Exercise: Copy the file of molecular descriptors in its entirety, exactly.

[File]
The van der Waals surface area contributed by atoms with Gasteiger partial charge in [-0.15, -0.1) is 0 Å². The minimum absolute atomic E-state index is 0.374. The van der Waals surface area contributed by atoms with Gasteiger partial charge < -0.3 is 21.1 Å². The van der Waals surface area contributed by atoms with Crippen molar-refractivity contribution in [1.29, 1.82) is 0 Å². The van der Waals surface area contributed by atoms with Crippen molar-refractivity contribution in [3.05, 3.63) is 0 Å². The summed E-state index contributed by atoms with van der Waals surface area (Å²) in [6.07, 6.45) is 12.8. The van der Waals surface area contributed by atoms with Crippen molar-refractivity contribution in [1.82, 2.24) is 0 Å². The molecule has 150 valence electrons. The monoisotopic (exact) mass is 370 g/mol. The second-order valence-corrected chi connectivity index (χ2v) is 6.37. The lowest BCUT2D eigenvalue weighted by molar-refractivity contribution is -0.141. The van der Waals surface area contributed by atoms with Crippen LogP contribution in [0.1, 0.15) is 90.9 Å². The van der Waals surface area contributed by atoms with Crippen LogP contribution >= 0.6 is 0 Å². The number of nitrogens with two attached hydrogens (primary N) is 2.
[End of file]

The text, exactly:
The van der Waals surface area contributed by atoms with Gasteiger partial charge in [-0.15, -0.1) is 0 Å². The minimum absolute atomic E-state index is 0.374. The van der Waals surface area contributed by atoms with Gasteiger partial charge < -0.3 is 21.1 Å². The van der Waals surface area contributed by atoms with Crippen molar-refractivity contribution in [1.29, 1.82) is 0 Å². The van der Waals surface area contributed by atoms with Crippen molar-refractivity contribution in [3.05, 3.63) is 0 Å². The summed E-state index contributed by atoms with van der Waals surface area (Å²) in [6.07, 6.45) is 12.8. The van der Waals surface area contributed by atoms with Crippen molar-refractivity contribution in [1.82, 2.24) is 0 Å². The molecule has 150 valence electrons. The monoisotopic (exact) mass is 370 g/mol. The second-order valence-corrected chi connectivity index (χ2v) is 6.37. The lowest BCUT2D eigenvalue weighted by molar-refractivity contribution is -0.141. The van der Waals surface area contributed by atoms with Crippen LogP contribution in [0.1, 0.15) is 90.9 Å². The van der Waals surface area contributed by atoms with Crippen LogP contribution >= 0.6 is 0 Å². The number of nitrogens with two attached hydrogens (primary N) is 2.